Posted by Michael | Report as abusive

If as stated, the activity is depriving the artists, something must be wrong as they still seem to be able to live the millionaires lifestyle. Its funny that when CD’s first came out they were £13+ but are now able to be £7-9 – (could be the companies were ripping us off?) They are only receiving their just rewards. Now the artists make their money from touring – seen the price of tickets? I remember paying £3 to see UFO in ’79 and the same for Quo. Just recently I was happy to pay £65 to see AC/DC – who’s the mug…..still

Posted by chris | Report as abusive

Very simple answer to all of this – STOP ripping us off with ludicrously high prices of cd and dvd products. Many artistes tell me they don’t receive a fraction of the price of one album which leads me to believe someone somewhere is making far too much profit – the distribution and maybe recording companies come to mind. Charge a fair price and file-sharing could become redundant overnight.

Posted by Larry | Report as abusive

it looks to me like the music recording owners and music publishers will keep pushing to maintain their revenue streams, until they are stopped; we should expect them to be greedy, to the point of absurdity; whatever happens, the old days of easy profits will never return for them

Posted by rob | Report as abusive

How typical of this country’s governments to penalize those at the end of the chain, which would often include other innocent family members, rather than deal with the source of the problem, in this case the sites making available free of charge copyrighted material.

Posted by Fraser | Report as abusive

i think most teenagers use limewire to gain music… and yes they are cheating the music companies out of sales… but cutting off the internet becasue of the teenager is a little harsh.. perhaps companies like limewire could introduce a charge maybe a monthly one for downloading.. plus you cant stop it all together people still go round other pepoles houses and find something they like, and take it from them.. it cant be helped

Posted by beadbeat | Report as abusive

I should say here that I honestly know nothing at all about downloading music having never tried this and indeed have no interest in doing so. So forgive me if I sound a little foolish here but…..If there is a problem with downloading this kind of thing, then why put it on the internet in the first place? Just stick to CD sales in shops and mail order etc then the problem will be solved. Or have I got the wrong end of the stick here?

Posted by Peter Schwarz | Report as abusive

What the media industries now have is a very cheap (if not free) way of reaching millions customers globally and advertising their goods i.e. the internet.The downside of this is that easily copied content is, well, copied and distributed.The media industry’s old model is broken.The only way to stop pirating is draconian legislation that makes the punishment for clicking a link worse than that for if you had mugged someone.And all a pirate has done is succumbed to temptation to click on this link that is available in your own home – not have the affront to go into a shop and steal a product off the shelves. What 14 year old who want their fav music can resist?The other solution is to turn this free content advertising and distribution to the industries advantage. For example streaming of films as soon as they are released (at not too high cost), short adverts that no one can be bothered to edit out (that will have a global audience), product placement, more merchandising, per play/watch micro-payments. For software, more downloadable content that requires a ‘registered’ copy.I am sure most pirates do want to support the makers of the content, but just want a reasonably priced, convenient way of getting it, content that is not laced with DRM as well as a very good selection.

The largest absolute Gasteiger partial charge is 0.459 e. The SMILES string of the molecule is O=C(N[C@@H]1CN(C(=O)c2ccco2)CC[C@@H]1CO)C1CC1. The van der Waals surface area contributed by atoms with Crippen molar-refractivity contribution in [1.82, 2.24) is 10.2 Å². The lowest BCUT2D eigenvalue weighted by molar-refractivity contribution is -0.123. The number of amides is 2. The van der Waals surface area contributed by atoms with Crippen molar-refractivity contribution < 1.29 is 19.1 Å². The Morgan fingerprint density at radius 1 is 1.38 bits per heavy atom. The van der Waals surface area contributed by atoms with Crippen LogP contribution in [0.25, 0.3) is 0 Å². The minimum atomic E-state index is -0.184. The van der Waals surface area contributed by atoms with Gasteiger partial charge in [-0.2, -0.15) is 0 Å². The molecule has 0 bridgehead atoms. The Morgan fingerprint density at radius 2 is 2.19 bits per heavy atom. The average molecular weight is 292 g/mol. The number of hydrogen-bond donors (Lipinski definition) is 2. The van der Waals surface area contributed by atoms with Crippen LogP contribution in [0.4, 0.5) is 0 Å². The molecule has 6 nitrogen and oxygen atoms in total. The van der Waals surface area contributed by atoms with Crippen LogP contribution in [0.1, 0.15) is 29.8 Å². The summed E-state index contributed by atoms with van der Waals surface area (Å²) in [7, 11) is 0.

Posted by John Norman | Report as abusive

what are you talking about, the desperate commercial strained voices and electronics so called music. you are worried about this noise being downloaded for commercial reasons. health and mental health yes but get real folks its a con. no one asks the question, if buying the only way how much would really be bought, rather less that we are asked to believe i think. considering the staggering money made its time to level it out. there will always be enough who want original sounds or noises whatever.

Posted by mike | Report as abusive

It just shows how little our “Minister for Digital Britain Stephen Timms” knows about internet access.Exactly how do you trace or block an individual who uses ‘Pay as you go’ internet access? Magic? GET REAL Mr Timms!

Posted by Pete Smith | Report as abusive

I am concerned that these proposals are making private companies and ISPs judge, jury and executioner for something a private firm requires, if someone is breaking the law then lets get due process under way and let the copyright holder take them to court, this is morally disturbing as it’s starting to set a precedent, what next parking companies turning off your water if you fail to pay a parking ticket?

Posted by Mike | Report as abusive

The publishing industry are always going to be fighting a losing battle, no matter what legislation is passed(short of shutting down the internet). Casual downloaders, who would probably never actually pay for the content they download, whatever the price, are the only people who will be punished for their transgresions.Serious downloaders (for example,ME: I haven’t payed for a dvd or cd for close to 3 years, but I do still go to concerts and visit the cinema!) can easily avoid the detection methods employed by ISP’s.P.S. forgive me if i show no remorse at not providing the likes of Simon Cowel with thier fifth farrari.

Posted by waylanger | Report as abusive

When I was young & cared about music I tried to purchase a CD with just the songs I liked from various labels with no success (apparently not a problem for kids who now download only the music they like & delete what they don’t). I wanted to show a friend a clip from an old TV show, could I find it? I found another clip from a different program but I had to buy the whole season just to get the 15 second clip I wanted. The kids these days aren’t pirates. The government & industry is made up of Luddites. They will either move with the times or join history.

Posted by Steve S | Report as abusive

Excellent site, keep up the good work